Despite pleas from Sen. Harrison A. Williams Jr. (D-N.J.) for a delay, Senate leaders yesterday scheduled a floor debate for Dec. 3 on a resolution to expel him from the Senate.
Williams, 61, convicted this spring of Abscam bribery and conspiracy charges, said yesterday he did not "intend to roll over and play dead for something I didn't do," and pledged to seek vindication on the Senate floor.
In a letter hand-delivered to his colleagues Monday, Williams, a 23-year member of the Senate, noted that the trial judge is still considering post-trial motions.
"The Senate could be rushing into an action which could be contrary to the final legal outcome of my case and irreversible by the time my innocence is proven," he wrote.
The letter was accompanied by a packet of materials, including a 21-page summary of Williams' defense; a three-page statement from Dr. Roger Shuy, professor of linguistics at Georgetown University, alleging 13 factual errors and four "misrepresentations through decontextualized emphasis" in an Ethics Committee report recommending expulsion; a copy of an affidavit signed by one of the trial jurors attesting that he would have voted for acquittal had he seen one of the documents withheld from the trial, and a series of newspaper reports raising questions about the tactics the FBI and the prosecutor used in the Abscam case.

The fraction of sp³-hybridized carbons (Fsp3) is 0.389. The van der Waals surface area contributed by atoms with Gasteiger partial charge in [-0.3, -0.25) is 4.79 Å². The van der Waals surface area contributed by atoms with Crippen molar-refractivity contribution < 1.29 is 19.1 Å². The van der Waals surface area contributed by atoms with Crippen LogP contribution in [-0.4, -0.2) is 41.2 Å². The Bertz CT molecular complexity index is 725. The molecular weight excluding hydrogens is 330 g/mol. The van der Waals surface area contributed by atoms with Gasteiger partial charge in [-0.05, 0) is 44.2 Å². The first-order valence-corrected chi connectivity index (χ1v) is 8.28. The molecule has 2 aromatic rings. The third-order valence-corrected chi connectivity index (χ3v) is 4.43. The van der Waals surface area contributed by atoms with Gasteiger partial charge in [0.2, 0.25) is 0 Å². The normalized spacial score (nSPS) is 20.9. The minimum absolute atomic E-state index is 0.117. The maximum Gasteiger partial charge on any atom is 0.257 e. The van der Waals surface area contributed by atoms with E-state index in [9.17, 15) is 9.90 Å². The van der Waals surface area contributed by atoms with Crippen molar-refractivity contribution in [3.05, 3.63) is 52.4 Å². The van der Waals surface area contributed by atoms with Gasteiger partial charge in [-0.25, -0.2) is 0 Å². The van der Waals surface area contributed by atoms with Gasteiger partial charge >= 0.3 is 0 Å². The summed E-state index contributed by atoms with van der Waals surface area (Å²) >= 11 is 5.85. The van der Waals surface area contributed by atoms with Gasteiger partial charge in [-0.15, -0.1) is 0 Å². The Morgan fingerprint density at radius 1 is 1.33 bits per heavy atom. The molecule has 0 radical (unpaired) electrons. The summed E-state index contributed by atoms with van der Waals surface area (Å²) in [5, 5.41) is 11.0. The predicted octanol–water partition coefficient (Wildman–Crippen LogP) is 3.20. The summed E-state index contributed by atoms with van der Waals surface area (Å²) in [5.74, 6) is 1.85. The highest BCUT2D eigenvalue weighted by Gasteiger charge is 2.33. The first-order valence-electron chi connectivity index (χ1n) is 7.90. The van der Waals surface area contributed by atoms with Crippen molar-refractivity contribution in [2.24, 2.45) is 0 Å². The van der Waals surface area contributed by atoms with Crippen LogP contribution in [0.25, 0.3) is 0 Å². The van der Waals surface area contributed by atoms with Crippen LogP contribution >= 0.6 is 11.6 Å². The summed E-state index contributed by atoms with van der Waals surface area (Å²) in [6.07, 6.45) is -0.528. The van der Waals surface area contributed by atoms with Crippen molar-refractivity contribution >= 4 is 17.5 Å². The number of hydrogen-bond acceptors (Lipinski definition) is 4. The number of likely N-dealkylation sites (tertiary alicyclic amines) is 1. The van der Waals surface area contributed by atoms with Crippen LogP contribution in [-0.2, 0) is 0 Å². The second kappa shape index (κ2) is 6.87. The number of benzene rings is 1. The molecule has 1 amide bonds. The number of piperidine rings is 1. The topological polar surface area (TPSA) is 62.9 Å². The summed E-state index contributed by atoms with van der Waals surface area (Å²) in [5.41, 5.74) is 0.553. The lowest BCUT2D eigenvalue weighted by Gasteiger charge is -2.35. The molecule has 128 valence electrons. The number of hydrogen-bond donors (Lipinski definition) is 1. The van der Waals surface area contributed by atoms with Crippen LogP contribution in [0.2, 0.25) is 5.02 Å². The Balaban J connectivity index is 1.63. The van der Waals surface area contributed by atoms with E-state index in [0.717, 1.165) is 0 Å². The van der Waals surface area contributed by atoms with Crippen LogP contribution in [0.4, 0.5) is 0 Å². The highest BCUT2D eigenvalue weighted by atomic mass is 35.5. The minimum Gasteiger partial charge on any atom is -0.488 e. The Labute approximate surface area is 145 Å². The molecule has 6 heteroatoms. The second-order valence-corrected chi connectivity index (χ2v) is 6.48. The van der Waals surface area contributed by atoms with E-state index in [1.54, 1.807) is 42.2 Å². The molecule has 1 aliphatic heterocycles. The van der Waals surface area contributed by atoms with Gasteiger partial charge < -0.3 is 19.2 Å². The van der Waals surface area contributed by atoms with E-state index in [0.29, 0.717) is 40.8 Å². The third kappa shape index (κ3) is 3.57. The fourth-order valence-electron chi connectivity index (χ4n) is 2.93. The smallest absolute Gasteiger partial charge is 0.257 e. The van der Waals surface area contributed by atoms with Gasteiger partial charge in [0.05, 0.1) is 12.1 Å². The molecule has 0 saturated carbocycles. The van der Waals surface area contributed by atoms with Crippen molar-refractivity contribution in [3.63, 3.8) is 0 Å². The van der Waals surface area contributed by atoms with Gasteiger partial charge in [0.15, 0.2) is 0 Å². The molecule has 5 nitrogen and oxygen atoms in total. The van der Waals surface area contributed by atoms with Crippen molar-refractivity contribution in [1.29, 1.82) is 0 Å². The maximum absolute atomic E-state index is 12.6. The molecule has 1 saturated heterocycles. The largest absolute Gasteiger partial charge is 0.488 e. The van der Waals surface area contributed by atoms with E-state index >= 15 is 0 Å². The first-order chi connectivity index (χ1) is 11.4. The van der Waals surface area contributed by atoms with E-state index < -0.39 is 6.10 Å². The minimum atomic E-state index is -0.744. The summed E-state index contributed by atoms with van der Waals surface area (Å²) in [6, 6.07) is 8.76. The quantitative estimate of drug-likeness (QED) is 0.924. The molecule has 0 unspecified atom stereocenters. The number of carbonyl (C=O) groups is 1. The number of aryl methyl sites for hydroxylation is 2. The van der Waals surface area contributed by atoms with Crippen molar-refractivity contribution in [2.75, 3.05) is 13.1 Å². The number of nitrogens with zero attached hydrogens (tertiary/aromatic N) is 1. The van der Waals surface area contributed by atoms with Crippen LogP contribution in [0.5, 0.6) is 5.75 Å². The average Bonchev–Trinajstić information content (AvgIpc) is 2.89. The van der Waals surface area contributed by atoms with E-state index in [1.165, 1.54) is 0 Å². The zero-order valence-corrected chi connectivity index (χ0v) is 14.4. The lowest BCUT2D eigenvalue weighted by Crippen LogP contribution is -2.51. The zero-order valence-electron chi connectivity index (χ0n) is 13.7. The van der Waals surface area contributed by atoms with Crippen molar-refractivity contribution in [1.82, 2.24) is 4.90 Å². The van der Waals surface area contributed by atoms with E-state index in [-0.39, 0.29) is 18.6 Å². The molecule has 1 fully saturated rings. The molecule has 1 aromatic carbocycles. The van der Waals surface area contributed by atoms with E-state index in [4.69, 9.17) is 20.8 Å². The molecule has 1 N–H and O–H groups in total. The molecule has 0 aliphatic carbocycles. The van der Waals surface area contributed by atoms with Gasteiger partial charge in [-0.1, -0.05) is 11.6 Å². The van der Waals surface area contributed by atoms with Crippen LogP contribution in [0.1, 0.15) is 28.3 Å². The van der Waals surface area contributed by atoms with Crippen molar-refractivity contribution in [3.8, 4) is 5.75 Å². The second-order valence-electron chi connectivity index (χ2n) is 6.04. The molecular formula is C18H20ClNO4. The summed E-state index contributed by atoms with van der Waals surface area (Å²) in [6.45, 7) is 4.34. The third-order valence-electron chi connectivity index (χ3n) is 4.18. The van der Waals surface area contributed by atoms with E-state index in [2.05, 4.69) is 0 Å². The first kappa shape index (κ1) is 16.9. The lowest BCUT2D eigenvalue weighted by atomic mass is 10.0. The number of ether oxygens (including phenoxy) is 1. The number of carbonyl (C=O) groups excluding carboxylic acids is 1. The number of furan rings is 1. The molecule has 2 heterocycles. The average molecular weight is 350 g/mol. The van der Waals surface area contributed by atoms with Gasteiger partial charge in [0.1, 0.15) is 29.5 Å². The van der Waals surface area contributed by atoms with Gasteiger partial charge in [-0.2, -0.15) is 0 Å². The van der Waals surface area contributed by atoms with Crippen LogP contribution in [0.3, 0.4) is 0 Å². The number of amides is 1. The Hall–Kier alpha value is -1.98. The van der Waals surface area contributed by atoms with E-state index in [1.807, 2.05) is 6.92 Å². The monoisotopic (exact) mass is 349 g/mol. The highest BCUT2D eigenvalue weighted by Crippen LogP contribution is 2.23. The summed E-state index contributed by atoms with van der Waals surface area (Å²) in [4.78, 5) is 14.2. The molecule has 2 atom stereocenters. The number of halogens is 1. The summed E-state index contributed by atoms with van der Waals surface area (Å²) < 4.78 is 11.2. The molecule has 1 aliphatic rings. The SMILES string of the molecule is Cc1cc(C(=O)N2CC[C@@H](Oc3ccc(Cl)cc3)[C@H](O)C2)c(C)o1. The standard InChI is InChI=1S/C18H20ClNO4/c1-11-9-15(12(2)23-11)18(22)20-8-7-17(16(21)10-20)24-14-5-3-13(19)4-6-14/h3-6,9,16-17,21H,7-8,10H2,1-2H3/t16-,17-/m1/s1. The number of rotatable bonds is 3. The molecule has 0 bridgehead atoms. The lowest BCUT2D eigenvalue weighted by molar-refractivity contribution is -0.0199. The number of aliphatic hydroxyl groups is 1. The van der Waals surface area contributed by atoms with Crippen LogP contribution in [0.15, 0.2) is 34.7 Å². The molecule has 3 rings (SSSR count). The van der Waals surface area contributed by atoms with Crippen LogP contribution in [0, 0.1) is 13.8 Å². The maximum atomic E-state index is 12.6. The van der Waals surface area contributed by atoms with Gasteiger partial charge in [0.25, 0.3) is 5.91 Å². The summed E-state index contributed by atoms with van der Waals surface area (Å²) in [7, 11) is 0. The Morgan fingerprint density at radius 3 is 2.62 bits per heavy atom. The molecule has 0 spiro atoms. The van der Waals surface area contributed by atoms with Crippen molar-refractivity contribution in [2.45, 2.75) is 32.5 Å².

"The response has been very favorable," said Williams spokesman Walter Gold. "A lot of the senator's colleagues have come up to him and said 'Gee, I didn't realize this.' " Gold declined to name any senators who have indicated they will support Williams on the floor.
The Ethics Committee had voted 5 to 0 this summer that Williams be expelled.
Senate Majority Leader Howard H. Baker Jr. (R-Tenn.) and Minority Leader Robert C. Bryd (D-W.Va.) scheduled the floor action yesterday after meeting with Williams.
A spokesman for the Ethics Committee said that a number of procedural questions relating to the floor debate--how long it will take and whether Williams will be entitled to legal counsel--remain to be worked out.
Williams was the only senator convicted in Abscam. Of the six House members convicted in the case, one was expelled, two resigned and the others were defeated when they ran for reelection